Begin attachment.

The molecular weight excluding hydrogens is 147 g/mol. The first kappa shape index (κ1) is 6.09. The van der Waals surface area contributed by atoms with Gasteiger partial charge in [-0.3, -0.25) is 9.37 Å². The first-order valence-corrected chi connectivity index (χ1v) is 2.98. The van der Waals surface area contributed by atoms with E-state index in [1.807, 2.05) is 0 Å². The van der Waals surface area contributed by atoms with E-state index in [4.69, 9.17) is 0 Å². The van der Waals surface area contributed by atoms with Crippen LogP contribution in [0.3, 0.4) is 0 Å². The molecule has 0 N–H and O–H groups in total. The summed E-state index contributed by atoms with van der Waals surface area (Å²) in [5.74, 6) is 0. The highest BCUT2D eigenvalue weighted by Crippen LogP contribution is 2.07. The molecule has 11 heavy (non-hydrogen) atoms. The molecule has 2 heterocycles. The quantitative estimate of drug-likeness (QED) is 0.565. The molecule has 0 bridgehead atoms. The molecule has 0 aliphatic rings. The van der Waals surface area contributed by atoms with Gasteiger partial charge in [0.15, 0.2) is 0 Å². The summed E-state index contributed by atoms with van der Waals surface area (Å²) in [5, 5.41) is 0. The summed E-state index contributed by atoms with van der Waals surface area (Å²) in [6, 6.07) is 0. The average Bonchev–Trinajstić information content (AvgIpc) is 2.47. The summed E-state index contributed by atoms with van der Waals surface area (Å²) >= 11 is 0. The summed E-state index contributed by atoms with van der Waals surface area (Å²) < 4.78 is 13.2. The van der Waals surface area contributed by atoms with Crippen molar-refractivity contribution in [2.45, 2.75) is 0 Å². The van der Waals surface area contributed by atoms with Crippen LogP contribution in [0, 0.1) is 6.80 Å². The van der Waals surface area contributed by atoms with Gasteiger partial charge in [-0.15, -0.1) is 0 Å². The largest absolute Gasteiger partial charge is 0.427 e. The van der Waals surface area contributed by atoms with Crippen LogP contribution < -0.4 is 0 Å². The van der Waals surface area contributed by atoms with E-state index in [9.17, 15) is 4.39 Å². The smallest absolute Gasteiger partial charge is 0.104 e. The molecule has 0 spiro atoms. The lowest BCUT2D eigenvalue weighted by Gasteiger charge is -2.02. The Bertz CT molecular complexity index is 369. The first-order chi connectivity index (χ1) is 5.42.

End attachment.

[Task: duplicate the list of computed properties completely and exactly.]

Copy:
The molecular weight excluding hydrogens is 147 g/mol. The first kappa shape index (κ1) is 6.09. The van der Waals surface area contributed by atoms with Gasteiger partial charge in [-0.3, -0.25) is 9.37 Å². The first-order valence-corrected chi connectivity index (χ1v) is 2.98. The van der Waals surface area contributed by atoms with E-state index in [1.807, 2.05) is 0 Å². The van der Waals surface area contributed by atoms with E-state index in [4.69, 9.17) is 0 Å². The van der Waals surface area contributed by atoms with Crippen LogP contribution in [0.3, 0.4) is 0 Å². The molecule has 0 N–H and O–H groups in total. The summed E-state index contributed by atoms with van der Waals surface area (Å²) in [5.74, 6) is 0. The highest BCUT2D eigenvalue weighted by Crippen LogP contribution is 2.07. The molecule has 11 heavy (non-hydrogen) atoms. The molecule has 2 heterocycles. The quantitative estimate of drug-likeness (QED) is 0.565. The molecule has 0 bridgehead atoms. The molecule has 0 aliphatic rings. The van der Waals surface area contributed by atoms with Gasteiger partial charge in [0.15, 0.2) is 0 Å². The summed E-state index contributed by atoms with van der Waals surface area (Å²) in [5, 5.41) is 0. The summed E-state index contributed by atoms with van der Waals surface area (Å²) in [6, 6.07) is 0. The average Bonchev–Trinajstić information content (AvgIpc) is 2.47. The summed E-state index contributed by atoms with van der Waals surface area (Å²) >= 11 is 0. The summed E-state index contributed by atoms with van der Waals surface area (Å²) < 4.78 is 13.2. The van der Waals surface area contributed by atoms with Crippen molar-refractivity contribution in [2.45, 2.75) is 0 Å². The van der Waals surface area contributed by atoms with Crippen LogP contribution in [0, 0.1) is 6.80 Å². The van der Waals surface area contributed by atoms with Gasteiger partial charge in [-0.15, -0.1) is 0 Å². The largest absolute Gasteiger partial charge is 0.427 e. The van der Waals surface area contributed by atoms with Crippen LogP contribution < -0.4 is 0 Å². The van der Waals surface area contributed by atoms with E-state index in [9.17, 15) is 4.39 Å². The smallest absolute Gasteiger partial charge is 0.104 e. The molecule has 0 spiro atoms. The lowest BCUT2D eigenvalue weighted by Gasteiger charge is -2.02. The Bertz CT molecular complexity index is 369. The first-order chi connectivity index (χ1) is 5.42.